The case for TBX1 is strong because, although deletion of both alleles is lethal in mice, the embryos demonstrate all features of the syndrome, including the cardiac outflow abnormalities. When the deletion is heterozygous, the malformations vary, depending on the genetic background, but most mice show absent or reduced aortic arches. The case for CRKL is less strong than that for TBX1 said Martina Schinke and Seigo Izumo of the Cardiovascular Division of Beth Israel Deaconess Medical Center and Harvard Medical School in a News and View article that accompanied the 2 articles in Nature Genetics (2001;27:239–240). “That TBX1 haploinsufficiency is likely to be the major determinant of aortic arch abnormalities in people with DiGeorge syndrome comes as welcome news. It should be noted, however, that point mutations in the coding sequence of TBX1 have not been found in people who present with the syndrome but lack 22q11 deletions. The new studies of TBX1 will undoubtedly reopen the search for such point mutations,” the authors said. Schinke and Izumo also said the other gene might act independently or in conjunction with this one to affect the same developmental pathways.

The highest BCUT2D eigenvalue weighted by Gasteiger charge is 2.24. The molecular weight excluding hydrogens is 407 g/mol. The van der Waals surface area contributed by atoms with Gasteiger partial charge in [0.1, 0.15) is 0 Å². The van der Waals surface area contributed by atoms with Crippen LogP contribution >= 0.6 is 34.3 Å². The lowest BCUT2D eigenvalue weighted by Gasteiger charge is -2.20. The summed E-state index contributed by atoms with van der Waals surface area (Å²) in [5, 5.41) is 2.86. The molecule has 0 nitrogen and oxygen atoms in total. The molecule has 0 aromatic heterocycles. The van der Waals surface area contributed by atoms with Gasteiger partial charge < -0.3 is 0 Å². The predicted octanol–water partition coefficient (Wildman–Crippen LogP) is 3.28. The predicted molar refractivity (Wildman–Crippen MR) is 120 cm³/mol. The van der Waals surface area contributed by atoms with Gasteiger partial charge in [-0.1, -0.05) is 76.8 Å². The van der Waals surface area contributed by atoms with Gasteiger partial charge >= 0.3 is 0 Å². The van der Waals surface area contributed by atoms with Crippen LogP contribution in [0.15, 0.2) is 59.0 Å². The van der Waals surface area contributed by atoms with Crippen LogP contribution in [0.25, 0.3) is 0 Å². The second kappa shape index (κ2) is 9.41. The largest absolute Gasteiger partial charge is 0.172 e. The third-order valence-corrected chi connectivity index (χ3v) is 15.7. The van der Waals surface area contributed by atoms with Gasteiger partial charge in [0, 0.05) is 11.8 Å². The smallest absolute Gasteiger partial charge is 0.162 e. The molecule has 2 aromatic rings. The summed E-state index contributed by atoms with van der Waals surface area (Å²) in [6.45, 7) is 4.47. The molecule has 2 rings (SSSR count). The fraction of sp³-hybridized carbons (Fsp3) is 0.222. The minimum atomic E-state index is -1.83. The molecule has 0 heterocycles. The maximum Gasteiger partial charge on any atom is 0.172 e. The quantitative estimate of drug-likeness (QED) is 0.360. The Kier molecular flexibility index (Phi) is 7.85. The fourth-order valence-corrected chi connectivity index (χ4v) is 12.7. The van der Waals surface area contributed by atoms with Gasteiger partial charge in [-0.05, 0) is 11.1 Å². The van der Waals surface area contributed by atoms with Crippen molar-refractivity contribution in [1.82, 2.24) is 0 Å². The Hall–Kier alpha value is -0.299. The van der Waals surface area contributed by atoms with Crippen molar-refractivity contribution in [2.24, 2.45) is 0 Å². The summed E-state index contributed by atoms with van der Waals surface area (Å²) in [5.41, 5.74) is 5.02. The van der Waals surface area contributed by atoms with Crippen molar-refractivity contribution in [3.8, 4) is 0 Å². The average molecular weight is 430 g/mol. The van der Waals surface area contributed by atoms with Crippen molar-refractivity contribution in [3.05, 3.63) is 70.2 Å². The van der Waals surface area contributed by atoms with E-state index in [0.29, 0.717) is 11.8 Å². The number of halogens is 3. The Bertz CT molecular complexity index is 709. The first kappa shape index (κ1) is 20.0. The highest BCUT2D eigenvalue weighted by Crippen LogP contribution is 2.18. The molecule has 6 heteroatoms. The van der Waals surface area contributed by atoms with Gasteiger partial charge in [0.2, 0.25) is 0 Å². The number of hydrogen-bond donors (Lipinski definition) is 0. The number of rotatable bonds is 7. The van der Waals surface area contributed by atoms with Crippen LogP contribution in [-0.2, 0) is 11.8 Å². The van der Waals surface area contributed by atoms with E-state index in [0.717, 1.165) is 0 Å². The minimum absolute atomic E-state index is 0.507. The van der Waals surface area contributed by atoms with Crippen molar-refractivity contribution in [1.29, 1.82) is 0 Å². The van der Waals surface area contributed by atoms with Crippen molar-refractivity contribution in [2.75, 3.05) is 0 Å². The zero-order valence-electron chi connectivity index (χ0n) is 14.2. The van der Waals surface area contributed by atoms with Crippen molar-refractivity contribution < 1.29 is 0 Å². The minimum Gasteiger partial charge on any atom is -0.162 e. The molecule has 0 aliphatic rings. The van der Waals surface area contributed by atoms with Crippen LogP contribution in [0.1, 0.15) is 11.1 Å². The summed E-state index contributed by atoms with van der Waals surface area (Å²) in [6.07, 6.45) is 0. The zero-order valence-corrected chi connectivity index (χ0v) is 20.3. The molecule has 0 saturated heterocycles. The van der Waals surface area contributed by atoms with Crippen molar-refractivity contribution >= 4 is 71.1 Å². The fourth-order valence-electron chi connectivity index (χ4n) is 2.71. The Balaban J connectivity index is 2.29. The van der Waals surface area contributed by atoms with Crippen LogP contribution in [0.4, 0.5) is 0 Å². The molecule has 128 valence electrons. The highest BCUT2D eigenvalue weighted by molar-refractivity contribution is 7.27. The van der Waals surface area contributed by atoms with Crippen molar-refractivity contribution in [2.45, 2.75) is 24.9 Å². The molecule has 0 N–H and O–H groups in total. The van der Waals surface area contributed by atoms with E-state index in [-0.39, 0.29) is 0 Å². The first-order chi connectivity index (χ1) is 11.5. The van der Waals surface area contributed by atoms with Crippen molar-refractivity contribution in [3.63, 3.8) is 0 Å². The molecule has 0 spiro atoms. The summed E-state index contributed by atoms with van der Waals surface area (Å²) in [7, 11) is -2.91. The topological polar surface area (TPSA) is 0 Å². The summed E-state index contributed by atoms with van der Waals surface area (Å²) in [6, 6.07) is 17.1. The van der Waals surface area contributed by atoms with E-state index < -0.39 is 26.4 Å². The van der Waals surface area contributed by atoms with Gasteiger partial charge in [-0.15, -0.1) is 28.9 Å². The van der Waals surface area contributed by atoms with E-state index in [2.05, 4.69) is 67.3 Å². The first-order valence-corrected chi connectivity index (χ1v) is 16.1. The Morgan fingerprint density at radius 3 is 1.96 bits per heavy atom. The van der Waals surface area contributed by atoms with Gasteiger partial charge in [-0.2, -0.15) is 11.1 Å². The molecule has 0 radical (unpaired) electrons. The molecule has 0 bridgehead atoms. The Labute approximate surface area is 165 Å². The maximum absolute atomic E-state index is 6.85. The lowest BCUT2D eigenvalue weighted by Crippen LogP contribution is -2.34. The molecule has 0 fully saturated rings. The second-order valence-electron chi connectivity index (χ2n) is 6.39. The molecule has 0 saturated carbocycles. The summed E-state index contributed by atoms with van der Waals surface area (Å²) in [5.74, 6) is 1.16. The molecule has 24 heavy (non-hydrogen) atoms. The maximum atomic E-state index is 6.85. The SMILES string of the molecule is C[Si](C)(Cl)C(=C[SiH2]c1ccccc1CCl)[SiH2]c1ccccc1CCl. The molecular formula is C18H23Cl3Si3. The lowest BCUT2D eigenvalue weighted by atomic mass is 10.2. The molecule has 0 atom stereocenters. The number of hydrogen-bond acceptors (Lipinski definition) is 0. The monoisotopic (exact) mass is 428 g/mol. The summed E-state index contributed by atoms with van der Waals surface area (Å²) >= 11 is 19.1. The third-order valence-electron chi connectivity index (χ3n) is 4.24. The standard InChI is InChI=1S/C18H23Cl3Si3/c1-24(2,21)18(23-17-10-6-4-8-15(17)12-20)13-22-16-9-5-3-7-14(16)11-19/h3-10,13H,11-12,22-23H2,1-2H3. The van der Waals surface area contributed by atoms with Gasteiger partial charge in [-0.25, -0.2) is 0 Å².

Antonio Baldini, MD, an associate professor of cardiology at Baylor College of Medicine in Houston, said that he and his team feel strongly that TBX1 is the cause of DiGeorge syndrome. “Because this gene is a transcription factor that regulates other genes, we think that by studying what it controls, we should be able to get a handle on a number of birth defects,” he said. “Now that we know what the gene is, we can look at patient populations to see if they carry mutations in that gene. This could help with diagnosis and possible prevention strategies in the future.”
Jump in Sudden Cardiac Deaths Reported in Younger People During Past Decade
In 1989, 2719 teenagers and young adults fell victim to sudden cardiac death. By 1996, the number had jumped almost 10% to 3000, according to researchers at the American Heart Association’s 41st Conference on Cardiovascular Disease Epidemiology and Prevention that began in San Antonio on March 1, 2001.
“Explaining these trends will require more scientific studies. But we can speculate that some of the increase may be related to the increased prevalence of cardiovascular risk factors, such as obesity among adolescents. It may also be due to a poor rate of recognizing sudden cardiac death in younger patients and applying cardiopulmonary resuscitation,” said Zhi-Jie Zheng, MD, PhD, lead author of the study and an epidemiologist at the Cardiovascular Health Branch of the National Center for Chronic Disease Prevention and Health Promotion at the Centers for Disease Control and Prevention in Atlanta.
A total of 21% of the deaths occurred among those aged 15 to 24, and 79% were in people aged 25 to 34, said Dr Zheng. The data for people aged 15 to 34 who experienced sudden cardiac death between 1989 and 1996 showed that 71% were men and 29% were women. Although the rate of the disease among men was double that of women, the rate of increase in women was 30%, higher than the 10% rate of increase seen in men. Dr Zheng said this was a matter worthy of further study. \.
- Copyright © 2001 by American Heart Association